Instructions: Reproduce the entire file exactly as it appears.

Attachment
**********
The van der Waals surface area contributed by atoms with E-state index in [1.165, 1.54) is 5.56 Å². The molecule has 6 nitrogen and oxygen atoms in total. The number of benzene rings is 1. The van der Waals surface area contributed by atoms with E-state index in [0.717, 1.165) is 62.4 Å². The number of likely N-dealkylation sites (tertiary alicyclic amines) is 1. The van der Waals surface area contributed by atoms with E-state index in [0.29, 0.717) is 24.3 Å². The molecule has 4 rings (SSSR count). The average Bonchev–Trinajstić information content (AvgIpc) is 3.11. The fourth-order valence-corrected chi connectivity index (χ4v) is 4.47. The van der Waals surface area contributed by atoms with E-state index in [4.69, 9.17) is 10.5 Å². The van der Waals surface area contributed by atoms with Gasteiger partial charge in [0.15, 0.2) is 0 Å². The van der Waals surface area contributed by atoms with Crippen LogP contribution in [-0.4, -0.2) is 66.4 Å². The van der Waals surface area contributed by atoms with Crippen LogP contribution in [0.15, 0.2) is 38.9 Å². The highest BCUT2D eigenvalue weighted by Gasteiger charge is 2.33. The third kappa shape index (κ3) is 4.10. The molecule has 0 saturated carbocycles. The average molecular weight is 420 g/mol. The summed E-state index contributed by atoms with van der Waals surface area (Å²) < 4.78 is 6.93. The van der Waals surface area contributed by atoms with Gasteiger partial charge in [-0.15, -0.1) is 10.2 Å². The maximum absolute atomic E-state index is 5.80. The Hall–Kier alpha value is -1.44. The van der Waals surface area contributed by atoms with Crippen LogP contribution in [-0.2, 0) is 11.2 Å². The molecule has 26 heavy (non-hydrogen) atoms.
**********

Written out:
The van der Waals surface area contributed by atoms with E-state index in [1.165, 1.54) is 5.56 Å². The molecule has 6 nitrogen and oxygen atoms in total. The number of benzene rings is 1. The van der Waals surface area contributed by atoms with E-state index in [0.717, 1.165) is 62.4 Å². The number of likely N-dealkylation sites (tertiary alicyclic amines) is 1. The van der Waals surface area contributed by atoms with E-state index in [0.29, 0.717) is 24.3 Å². The molecule has 4 rings (SSSR count). The average Bonchev–Trinajstić information content (AvgIpc) is 3.11. The fourth-order valence-corrected chi connectivity index (χ4v) is 4.47. The van der Waals surface area contributed by atoms with E-state index in [4.69, 9.17) is 10.5 Å². The van der Waals surface area contributed by atoms with Gasteiger partial charge in [0.15, 0.2) is 0 Å². The van der Waals surface area contributed by atoms with Crippen LogP contribution in [-0.4, -0.2) is 66.4 Å². The van der Waals surface area contributed by atoms with Crippen LogP contribution in [0.15, 0.2) is 38.9 Å². The highest BCUT2D eigenvalue weighted by Gasteiger charge is 2.33. The third kappa shape index (κ3) is 4.10. The molecule has 0 saturated carbocycles. The average molecular weight is 420 g/mol. The summed E-state index contributed by atoms with van der Waals surface area (Å²) < 4.78 is 6.93. The van der Waals surface area contributed by atoms with Gasteiger partial charge in [-0.15, -0.1) is 10.2 Å². The maximum absolute atomic E-state index is 5.80. The Hall–Kier alpha value is -1.44. The van der Waals surface area contributed by atoms with Crippen LogP contribution in [-0.2, 0) is 11.2 Å². The molecule has 26 heavy (non-hydrogen) atoms.